A joint mortgage is when people group together in order to get a mortgage. This is becoming increasingly popular due to the rising house prices and the difficulty first time buyers have of getting on the property ladder.
If you would like to proceed with a friend or partner there are various things to consider before taking out a joint mortgage.
- If you are buying with a partner but are not married in legal terms you are separate individuals and so would be treated as such. It is highly advisable to make a written agreement and make sure both names are put on the title deeds
- If it is a joint property the other person will have a veto on the sale. This could be awkward if things went wrong. To avoid this you can write an agreement so that neither person can have a veto over selling the house.
- There is a choice between having a joint tenancy and a common tenancy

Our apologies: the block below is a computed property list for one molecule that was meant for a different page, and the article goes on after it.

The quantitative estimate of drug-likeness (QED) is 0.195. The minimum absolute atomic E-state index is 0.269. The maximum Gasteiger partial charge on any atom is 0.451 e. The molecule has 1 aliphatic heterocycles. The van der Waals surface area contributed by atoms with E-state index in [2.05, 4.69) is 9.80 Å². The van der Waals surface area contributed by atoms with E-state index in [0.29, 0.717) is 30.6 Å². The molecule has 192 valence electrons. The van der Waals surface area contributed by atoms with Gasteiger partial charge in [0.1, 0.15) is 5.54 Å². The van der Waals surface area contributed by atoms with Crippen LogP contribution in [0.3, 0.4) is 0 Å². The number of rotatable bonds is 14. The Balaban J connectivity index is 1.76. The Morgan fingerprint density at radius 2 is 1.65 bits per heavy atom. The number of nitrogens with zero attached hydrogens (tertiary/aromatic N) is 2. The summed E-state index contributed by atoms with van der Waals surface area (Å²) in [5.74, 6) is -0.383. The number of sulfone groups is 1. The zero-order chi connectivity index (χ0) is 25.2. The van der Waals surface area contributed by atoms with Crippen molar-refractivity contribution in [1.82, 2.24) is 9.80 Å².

Joint tenanacy is when you share the mortgage 50-50. If one person dies it automatically goes to the other person. A common tenancy means that you can have a variable amount of ownership. E.g. somebody with a bigger share of income could own 60%
- Make wills so you can decide where the house will goto. Otherwise your partner may gain nothing.
Advantages of Joint Mortgages
- They enable a bigger mortgage and can get you on the property ladder.
- They may avoid having to get a higher interest self certification loan
Disadvantages of Joint Mortgages
- They require careful planning and written agreements in the case of potential disputes.
- If there is a breakdown in the relationship between the two people it can become problematic and messy to resolve